Later in his life, a series of conversations with the well-known writer Karel Čapek were turned into a book, Talks with T. G. Masaryk. This version, by Catbird Press, has a couple prefatory essays by Čapek, then the rest of the book is in Masaryk’s own words. It’s engagingly and simply written, and Čapek has structured the book in a more or less chronological order, with all the tangents Masaryk takes generally related to the subject at hand. Masaryk is eager to elaborate on education of children or the value of religious rituals in a small community or his studies of foreign literature, but will often offhandedly mention his brushes with spies and death or his being chosen as president. Čapek and Masaryk were friendly (there’s a cute cartoon of the two of them in the book), and Čapek was a good choice for an idiosyncratic Masaryk biography – both have an idealistic, humanistic worldview, although there’s a strong strain of pragmatism in Masaryk’s actions and words.

Masaryk has many warm memories of his childhood, but notes that his father was essentially a serf. The family moved around frequently and his schooling was similarly haphazard – a few years here and there, training and tutoring in various positions. Masaryk spent a number of years in Vienna. As he grew older, the conflict between Germans and Czechs would regularly appear. As a boy, he identified with his village instead of a nation, but he found that he was not accepted by the German students at school. The constant puzzling over and identifying with various nations is a frequent theme for Masaryk. He had an exceptionally wide range of interests and describes his avid reading and book collecting – very enjoyable. He even notes that his interest in Czech literature was rather belated.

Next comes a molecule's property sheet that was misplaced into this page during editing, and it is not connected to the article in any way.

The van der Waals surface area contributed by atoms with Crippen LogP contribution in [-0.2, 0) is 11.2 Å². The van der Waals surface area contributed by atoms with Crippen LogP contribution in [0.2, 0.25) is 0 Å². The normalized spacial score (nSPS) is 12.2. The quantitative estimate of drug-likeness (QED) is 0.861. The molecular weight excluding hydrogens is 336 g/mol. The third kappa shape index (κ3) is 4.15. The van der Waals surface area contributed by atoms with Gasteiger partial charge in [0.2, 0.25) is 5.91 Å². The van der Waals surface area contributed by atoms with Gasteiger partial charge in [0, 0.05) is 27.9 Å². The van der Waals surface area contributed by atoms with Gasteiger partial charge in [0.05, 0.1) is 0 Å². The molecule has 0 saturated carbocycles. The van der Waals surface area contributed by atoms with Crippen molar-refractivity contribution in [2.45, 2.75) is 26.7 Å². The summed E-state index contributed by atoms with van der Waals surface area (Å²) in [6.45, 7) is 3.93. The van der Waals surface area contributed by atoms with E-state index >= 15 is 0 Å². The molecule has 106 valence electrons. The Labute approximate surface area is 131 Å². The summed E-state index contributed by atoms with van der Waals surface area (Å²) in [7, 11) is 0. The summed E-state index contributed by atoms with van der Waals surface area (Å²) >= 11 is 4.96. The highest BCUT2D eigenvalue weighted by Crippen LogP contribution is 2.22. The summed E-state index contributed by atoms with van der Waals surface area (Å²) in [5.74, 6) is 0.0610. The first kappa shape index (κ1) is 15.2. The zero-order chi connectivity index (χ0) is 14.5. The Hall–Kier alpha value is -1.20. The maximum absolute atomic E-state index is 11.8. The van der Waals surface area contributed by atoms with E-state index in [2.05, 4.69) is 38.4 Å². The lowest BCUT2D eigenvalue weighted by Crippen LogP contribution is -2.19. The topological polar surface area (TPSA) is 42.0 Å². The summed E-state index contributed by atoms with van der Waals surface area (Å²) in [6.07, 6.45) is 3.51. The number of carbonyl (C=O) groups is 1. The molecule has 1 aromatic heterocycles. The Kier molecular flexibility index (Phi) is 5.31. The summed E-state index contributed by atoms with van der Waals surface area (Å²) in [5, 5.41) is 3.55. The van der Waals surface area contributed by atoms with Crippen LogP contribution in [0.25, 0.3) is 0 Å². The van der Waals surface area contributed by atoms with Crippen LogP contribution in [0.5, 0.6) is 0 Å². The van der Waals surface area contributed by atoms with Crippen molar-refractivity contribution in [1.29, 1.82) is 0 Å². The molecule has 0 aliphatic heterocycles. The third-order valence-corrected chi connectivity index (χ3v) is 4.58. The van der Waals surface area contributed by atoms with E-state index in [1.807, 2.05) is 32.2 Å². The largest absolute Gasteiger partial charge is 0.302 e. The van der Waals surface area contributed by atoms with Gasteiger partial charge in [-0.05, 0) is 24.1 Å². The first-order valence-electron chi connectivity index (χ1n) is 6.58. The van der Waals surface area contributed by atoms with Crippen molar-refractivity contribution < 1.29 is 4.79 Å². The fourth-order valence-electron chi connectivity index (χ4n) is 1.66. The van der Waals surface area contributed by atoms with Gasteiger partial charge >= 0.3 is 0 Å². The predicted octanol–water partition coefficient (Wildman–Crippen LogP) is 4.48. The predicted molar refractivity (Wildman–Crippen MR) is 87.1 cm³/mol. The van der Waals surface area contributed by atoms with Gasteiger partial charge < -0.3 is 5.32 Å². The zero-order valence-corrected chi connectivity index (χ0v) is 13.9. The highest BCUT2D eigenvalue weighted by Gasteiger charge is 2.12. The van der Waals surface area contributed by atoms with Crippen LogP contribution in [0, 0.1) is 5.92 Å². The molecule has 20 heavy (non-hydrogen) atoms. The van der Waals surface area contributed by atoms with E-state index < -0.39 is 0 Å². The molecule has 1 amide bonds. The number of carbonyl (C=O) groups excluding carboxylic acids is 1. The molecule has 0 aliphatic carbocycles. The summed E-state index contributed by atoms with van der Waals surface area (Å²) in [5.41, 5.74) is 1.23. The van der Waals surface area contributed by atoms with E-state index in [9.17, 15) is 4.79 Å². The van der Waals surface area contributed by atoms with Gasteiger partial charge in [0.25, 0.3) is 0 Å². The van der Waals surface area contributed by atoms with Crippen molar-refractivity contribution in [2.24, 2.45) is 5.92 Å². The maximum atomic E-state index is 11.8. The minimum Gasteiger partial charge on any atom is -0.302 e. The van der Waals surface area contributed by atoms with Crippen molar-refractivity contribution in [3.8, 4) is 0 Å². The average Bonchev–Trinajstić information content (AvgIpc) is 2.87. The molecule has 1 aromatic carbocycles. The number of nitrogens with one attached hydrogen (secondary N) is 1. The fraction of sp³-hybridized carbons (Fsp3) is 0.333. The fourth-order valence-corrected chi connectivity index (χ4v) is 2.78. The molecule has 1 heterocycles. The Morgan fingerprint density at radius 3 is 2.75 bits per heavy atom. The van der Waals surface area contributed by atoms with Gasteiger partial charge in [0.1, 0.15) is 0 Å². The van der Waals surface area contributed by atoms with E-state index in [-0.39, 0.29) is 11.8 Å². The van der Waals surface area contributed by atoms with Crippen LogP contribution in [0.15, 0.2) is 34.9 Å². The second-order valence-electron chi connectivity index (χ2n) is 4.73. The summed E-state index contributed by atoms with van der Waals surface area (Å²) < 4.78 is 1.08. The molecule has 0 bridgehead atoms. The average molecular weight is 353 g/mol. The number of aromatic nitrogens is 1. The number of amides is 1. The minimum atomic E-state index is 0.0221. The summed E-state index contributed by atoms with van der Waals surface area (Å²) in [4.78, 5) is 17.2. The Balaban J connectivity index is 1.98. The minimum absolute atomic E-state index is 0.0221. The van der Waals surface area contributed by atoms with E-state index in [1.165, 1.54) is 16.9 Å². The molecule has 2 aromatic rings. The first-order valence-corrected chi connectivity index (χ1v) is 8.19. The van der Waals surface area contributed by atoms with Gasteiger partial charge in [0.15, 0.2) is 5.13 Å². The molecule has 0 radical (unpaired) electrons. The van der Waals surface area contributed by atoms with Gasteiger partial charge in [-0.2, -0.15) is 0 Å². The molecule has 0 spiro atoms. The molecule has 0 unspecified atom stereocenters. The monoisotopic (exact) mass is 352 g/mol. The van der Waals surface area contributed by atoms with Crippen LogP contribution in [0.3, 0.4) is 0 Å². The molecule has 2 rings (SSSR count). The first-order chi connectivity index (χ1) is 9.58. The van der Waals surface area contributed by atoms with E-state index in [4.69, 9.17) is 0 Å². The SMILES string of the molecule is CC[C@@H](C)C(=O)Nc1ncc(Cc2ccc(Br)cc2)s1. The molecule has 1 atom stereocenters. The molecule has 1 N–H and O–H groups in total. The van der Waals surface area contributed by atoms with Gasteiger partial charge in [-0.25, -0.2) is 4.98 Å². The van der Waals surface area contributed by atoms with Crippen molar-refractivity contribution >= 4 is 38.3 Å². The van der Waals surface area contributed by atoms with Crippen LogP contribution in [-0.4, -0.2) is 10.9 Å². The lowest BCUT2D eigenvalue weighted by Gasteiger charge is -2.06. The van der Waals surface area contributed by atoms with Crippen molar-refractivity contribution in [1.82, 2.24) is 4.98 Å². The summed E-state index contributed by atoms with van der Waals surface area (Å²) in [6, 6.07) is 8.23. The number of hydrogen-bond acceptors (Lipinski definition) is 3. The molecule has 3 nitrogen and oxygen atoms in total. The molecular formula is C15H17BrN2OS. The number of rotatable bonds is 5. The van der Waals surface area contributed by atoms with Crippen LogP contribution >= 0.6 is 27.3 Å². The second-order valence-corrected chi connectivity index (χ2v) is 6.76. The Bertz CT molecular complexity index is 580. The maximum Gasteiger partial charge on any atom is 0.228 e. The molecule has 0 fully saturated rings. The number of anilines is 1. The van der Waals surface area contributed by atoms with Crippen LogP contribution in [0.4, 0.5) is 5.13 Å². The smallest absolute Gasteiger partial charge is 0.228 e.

As Masaryk moved into academia, he became involved in all the political struggles that one would expect in that arena. His descriptions of the controversies that he became embroiled in are a little short on detail – probably unsurprisingly, he expected his audience to be aware of the scandals in the not too distant past. Also, there is some name-dropping and while I recognized a lot of the Czech and foreign historical and cultural figures, I wasn’t familiar with the current Czech and Austrian politicians (except Beneš, Masaryk’s longtime second in command).